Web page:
Along the edge of ancient maps it used to say, 'Here There Be Monsters.' What does it say at the edge of your map and why does it say that?
Lying on my back, staring up at the sky on a warm summer night, my feelings are mixed and heavy. The stars present a concept that makes me uncomfortable: the stars we see every night might be dead already. Space is so big that we can't see everything happening all at once. It is a reminder that no matter how hard I try, I can't control everything, and more than that, I can't even perceive everything. There's always a facet of life that remains wild, spontaneous and unknown. This is both a cause of stress and comfort for me. The variable aspect often makes me worked up and anxious. Usually these fits of anxiety happen during the winter, when clouds and cold weather make stargazing nigh impossible and I sit in my contained room looking out of the window, straining to see the sky. But, on warm summer nights, lying on my roof, the universe becomes something to which I am connected and the universe becomes like a security blanket. Inexplicably, the comfort of knowing my insignificance makes every problem I have melt away and the universe becomes the playground of my imagination. On summer nights when the rest of the world falls away, the universe in, and of my, mind is filled with stories of unparalleled beauty, horrible tragedies, and planets filled with brilliant beings capable of all sorts of things we can't even comprehend. So, on my map of new frontiers, beyond the known universe, it reads, "here there be infinity."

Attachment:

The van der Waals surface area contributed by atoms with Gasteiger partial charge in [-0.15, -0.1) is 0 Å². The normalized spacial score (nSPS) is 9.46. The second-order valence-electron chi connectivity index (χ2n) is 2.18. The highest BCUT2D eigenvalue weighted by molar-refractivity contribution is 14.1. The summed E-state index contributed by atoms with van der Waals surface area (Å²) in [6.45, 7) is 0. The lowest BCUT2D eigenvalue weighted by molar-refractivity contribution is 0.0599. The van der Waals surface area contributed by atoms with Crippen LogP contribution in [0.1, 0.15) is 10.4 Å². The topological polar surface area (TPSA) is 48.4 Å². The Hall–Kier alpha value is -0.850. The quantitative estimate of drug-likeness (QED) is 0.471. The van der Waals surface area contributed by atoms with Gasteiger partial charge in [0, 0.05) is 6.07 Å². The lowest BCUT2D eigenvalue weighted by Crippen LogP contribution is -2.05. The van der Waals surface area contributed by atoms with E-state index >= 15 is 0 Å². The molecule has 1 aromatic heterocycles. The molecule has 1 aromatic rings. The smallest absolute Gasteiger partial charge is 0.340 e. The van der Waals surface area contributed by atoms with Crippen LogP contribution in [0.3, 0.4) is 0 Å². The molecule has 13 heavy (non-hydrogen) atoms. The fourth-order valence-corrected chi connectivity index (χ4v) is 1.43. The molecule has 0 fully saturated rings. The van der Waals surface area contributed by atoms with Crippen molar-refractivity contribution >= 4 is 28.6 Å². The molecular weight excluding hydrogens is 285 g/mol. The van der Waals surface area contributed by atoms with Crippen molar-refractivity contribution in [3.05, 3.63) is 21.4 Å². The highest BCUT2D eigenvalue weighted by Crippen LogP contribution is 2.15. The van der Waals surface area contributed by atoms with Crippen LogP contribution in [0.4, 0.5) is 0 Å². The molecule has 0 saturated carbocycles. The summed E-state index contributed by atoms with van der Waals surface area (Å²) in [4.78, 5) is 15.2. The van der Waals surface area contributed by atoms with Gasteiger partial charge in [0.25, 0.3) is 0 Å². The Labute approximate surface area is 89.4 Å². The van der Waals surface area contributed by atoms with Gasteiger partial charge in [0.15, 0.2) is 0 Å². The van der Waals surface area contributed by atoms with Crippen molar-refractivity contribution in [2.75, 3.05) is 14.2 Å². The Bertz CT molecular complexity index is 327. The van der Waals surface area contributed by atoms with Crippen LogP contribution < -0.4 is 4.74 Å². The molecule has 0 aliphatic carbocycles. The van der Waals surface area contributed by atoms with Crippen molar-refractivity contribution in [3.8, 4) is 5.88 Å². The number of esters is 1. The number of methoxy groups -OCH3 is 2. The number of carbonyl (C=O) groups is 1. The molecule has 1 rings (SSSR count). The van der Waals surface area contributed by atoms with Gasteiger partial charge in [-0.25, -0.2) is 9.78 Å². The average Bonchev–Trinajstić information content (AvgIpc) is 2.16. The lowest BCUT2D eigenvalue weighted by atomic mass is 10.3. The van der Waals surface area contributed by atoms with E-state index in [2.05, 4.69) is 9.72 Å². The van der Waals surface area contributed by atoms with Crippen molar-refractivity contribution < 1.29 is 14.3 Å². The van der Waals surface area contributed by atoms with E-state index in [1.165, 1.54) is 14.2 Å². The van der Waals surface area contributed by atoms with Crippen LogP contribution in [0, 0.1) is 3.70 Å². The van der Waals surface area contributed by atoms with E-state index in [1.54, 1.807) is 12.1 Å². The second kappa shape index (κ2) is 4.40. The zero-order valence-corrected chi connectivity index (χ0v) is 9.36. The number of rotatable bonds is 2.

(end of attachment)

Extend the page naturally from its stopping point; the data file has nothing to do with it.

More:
Another college essay turned in by my daughter this week. I just had to share – her writing is beautiful, thoughtful, intelligent. Like her. I know I'm bragging…but what's a mother to do? Carl Sagan is smiling from the other side of the wide universe and I feel there is hope.
Photo Credit: Punam J R